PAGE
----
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‘Epic Mickey’ draws on Disney history

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GLENDALE, Calif. - When veteran video game designer Warren Spector
spots a pamphlet for a never-erected extension of Disneyland's Main
Street U.S.A. inside the Walt Disney Co.'s archive vault, his eyes seem like they want to burst out of their sockets through his oval-shaped glasses. The expression is not unlike
the cartoons that power his geeky enthusiasm.

The last time the "Deus Ex" designer was here three years ago, he
plunged deep into the depository with his colleagues in search of
inspiration for "Disney Epic Mickey," a daring action-adventure game
starring Mickey Mouse set for release Nov. 30 for Nintendo's Wii. He found it in drawings and paintings created long before Donkey Kong tossed his first barrel.

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Epic Mickey - Disney

The archives where Disney stores most of its historic memorabilia
are more like sterile little museums than one giant magical vault.
Artifacts are tucked into every nook — from the mammoth original
concept drawing of Disneyland to crumbling reference sculptures used
for "Fantasia." If this was Willy Wonka's Chocolate Factory, Spector
would be Charlie Bucket.

"When Disney asked me if I was interested in making a Mickey Mouse
game, I tried to play it cool," said the lifelong fan. "Really, inside,
I was like, 'Yes. Yes. Yes. Yes. OK. OK. OK. OK. I'm in.' Then, when
they said they were getting the rights to Oswald the Lucky Rabbit back,
I was done. There was no way anyone was going to make this game but me."

Oswald, the wacky predecessor to Mickey created by Walt Disney
but lost in a 1928 contract dispute with Universal Studios, returned to
Disney's control in 2006. In the game, the rabbit serves as the warden
of Wasteland, a warped version of Disneyland populated with forgotten
characters and twisted theme park attractions that Mickey must navigate.

The gameplay within Wasteland alternates between 3-D lands that task
Mickey with using magic paint and thinner to create paths and brush off
baddies and 2-D levels modeled after bygone cartoons, such as
"Steamboat Willie." Throughout his quest to stop the evil Phantom Blot,
Mickey is presented with moral dilemmas that will affect the game's
outcome.

Unlike simplistic past games featuring the Mouse, such as 1990's
"Castle of Illusion" and 2002's "Magical Mirror," Spector set out to
craft a dynamic Mickey game that would pay homage to the 'toon while
equally appealing to both longtime Disney devotees and children who
probably don't revere the rodent with the same enthusiasm as previous
generations.

During excursions to California, Spector and his Austin, Texas-based
team from Junction Point Studios sought the foundations for their
wayward Wasteland denizens in the archives in Burbank and Glendale,
home to Disney Imagineering, the creative division of engineers,
designers and artists responsible for the look and feel of Disney theme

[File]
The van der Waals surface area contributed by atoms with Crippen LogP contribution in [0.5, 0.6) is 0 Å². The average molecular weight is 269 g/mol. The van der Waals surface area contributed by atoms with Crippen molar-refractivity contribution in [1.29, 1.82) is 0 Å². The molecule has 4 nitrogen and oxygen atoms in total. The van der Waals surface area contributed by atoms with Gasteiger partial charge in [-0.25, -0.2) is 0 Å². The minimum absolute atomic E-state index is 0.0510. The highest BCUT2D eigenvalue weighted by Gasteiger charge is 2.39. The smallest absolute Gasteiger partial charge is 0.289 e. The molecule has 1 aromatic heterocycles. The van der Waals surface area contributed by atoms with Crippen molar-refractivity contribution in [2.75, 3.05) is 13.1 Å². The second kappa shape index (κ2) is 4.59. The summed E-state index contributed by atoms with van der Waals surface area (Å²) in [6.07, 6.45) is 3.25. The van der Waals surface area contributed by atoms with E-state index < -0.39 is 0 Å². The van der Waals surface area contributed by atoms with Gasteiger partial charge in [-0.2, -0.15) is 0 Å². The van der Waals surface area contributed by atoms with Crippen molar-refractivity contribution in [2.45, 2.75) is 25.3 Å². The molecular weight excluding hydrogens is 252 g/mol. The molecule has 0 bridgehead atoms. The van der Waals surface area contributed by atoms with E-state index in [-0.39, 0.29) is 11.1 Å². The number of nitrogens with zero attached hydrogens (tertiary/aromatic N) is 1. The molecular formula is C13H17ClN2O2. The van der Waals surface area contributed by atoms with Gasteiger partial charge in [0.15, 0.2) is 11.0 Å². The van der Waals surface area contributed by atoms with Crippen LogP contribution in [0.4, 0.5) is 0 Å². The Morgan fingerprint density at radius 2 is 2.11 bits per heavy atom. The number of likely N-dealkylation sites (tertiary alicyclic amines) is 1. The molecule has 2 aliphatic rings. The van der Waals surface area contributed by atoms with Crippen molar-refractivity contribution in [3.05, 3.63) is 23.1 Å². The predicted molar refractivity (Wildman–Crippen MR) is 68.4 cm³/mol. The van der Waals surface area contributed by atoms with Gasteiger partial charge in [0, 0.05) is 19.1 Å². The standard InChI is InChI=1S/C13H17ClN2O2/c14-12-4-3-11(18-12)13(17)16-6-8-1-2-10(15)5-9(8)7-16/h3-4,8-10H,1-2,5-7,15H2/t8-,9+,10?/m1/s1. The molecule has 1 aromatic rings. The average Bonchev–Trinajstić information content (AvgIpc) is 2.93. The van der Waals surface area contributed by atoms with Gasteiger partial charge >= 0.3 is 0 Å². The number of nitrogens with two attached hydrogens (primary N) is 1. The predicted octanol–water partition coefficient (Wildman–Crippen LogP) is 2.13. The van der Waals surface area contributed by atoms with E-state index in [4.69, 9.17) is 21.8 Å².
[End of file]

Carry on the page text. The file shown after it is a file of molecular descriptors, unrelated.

parks and resorts.

He and his crew were motivated by such specimens as a cast-aside
sketch from the animated film archive of a husky Captain Hook, which
inspired the game's maniacal animatronic version. Instructions for an
old Jolly Roger toy tucked inside a folder marked "Peter Pan" in the Imagineering library became the blueprint for a virtual pirate ship showdown.

"It just sort of explodes," said Spector while recently retracing
his steps in the archives. "I've often felt like a pachinko ball. I go
in looking for something specific and then — ping, ping, ping — all of
a sudden, I'm chasing down something I didn't even know existed, so
that's probably one of the reasons why the game took as long as it did
to make."

Spector said Disney brass warned him to stay away from including
characters already being mined elsewhere. He was fond of "Alice in
Wonderland" and Tinker Bell but opted against stepping on the toes of Tim Burton or the burgeoning Fairies franchise. However, there are a few nods to "Tron" in the lively Tomorrow City, the game's take on Tomorrowland.

One early "Epic Mickey" concept centered on the Mouse weaseling his
way into the actual Disney archives. It was scrapped. Another idea
ditched during the game's development had Mickey transforming into a
snarling rat when players made mischievous choices. Spector ultimately
focused on a retro rendition, but he insists that his Mickey is
different.

"When people look at our Mickey, they don't recognize the changes,"
said Spector. "The reality is there are hundreds of subtle changes
between what people actually think of as Mickey, and what we put on the
screen as Mickey in our game. We've been true to people's memories and
also come up with something that is unique, fresh and modern. I love
our Mickey."

Spector stretched out Mickey's limbs, filled in his eyes and
returned his face from modern-day tan to old-school white. Such
decisions didn't go unguided. Animators and other folks from across
Disney divisions formed a so-called Mickey Creative Council, which made
certain that Spector and his design team didn't tarnish their beloved
corporate symbol.

The result is poised to position the 82-year-old character as the
next Mario or Master Chief. Spector said the realm of Wasteland is
actually larger than what gamers will experience in "Epic Mickey," and
he has several ideas for additional adventures, though new treasures
unearthed in the Disney archives could steer possible sequels in other
directions.

"Just walking around the archives today, I've seen things, found
things and spotted files and folders that I didn't know existed," said
Spector. "If we get to do another game, I'll be back here with my team
doing a bunch of research that is going to completely change any story
I might have had in my head when we started thinking about this a long
time ago."

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